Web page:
The term "fougère" or "fern" is thrown around a lot by perfume enthusiasts. It's a fragrance genre that's typically meant for men, and in fact, the word is often misused to describe any fragrance for men. However, if you've always wondered what a real fougère smells like, when it's in its purest and most unadulterated, stripped down form, then you need to sample Wild Fern.
Allegedly produced in the
late 1800's, it's one of the very first fougères. In fact, some
people claim that Wild Fern was the first fougère, but I have no idea if that's true, nor do I care all that
much. I've heard all the boring debates about whether Fougère Royal, English Fern or Wild Fern was the first, and they
put me to sleep. What impresses me is
how this classic, simple fragrance has kept on ticking for so long,
disregarding all fragrance fads since that time. Even if it smelled like shit, I'd be
impressed with that fact alone.
A classic fougère is a perfume that's built upon
a foundation of three ingredients: lavender, coumarin and oakmoss. A perfumer can add countless other ingredients
to that basic accord, yet it can still be considered a fougère. For the past
hundred years or so, there have been so many variations, it's easy to forget
what a pure fougère smells
like. That's where Wild Fern comes in,
because it's the baseline. It also happens to be the best, most perfect
classical fougère on the market
Wild Fern contains more than
just lavender, coumarin and oakmoss, but it's those three basic ingredients
that are most prominent. Wild Fern's
scent is big on the lavender end of the accord, and it's by far the strongest
note. It provides a dry, crisp, razor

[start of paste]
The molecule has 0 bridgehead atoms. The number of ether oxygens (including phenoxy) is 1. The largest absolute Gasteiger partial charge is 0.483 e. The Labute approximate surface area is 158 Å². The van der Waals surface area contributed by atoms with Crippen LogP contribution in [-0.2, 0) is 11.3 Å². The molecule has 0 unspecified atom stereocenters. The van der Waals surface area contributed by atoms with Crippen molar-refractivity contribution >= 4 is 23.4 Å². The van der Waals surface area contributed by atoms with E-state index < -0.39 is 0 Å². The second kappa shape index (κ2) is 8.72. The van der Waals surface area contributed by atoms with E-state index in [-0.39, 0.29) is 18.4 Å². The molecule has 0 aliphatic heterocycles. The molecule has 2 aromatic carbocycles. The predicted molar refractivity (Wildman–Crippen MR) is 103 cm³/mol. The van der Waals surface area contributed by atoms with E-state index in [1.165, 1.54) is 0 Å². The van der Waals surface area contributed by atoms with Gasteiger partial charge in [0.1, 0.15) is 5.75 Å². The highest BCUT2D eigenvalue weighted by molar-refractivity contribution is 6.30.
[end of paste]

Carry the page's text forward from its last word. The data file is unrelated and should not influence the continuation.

sharp edge to the fragrance that I love, as well as natural freshness; this
smells more like French lavender than the sweeter, more powdery type of English
lavender. The coumarin, like with all fougères, provides a slightly powdery,
subtly sweet foundation, and it buffs out some of the lavender's sharpness, as
well as acts as a fixative so that the smell of the lavender lasts longer.
What I really love about
Wild Fern is how green it all smells. It's
one of the greenest fragrances I know of, no doubt due to its use of basil (one
of the greenest scents on earth!), geranium and clean oakmoss in the base. Wild Fern is not of the brackish, algae-like
green smell - it's a wonderfully crisp, fresh, grassy green scent. Slapping this cologne on will hit you with a
blast not unlike the sensation you get when you cut into a cucumber, or mince
basil leaves or crush flower stems or grass in your hand. It's the best kind of green smell.
If you love fougères, or think you love fougères, you have to try this. If you love fougères and have an interest in the history of perfume, then you
have to own this. It's simply the best
classical fougère money can buy.
MY RATING: 10/10
Fragrance House: Geo. F. Trumper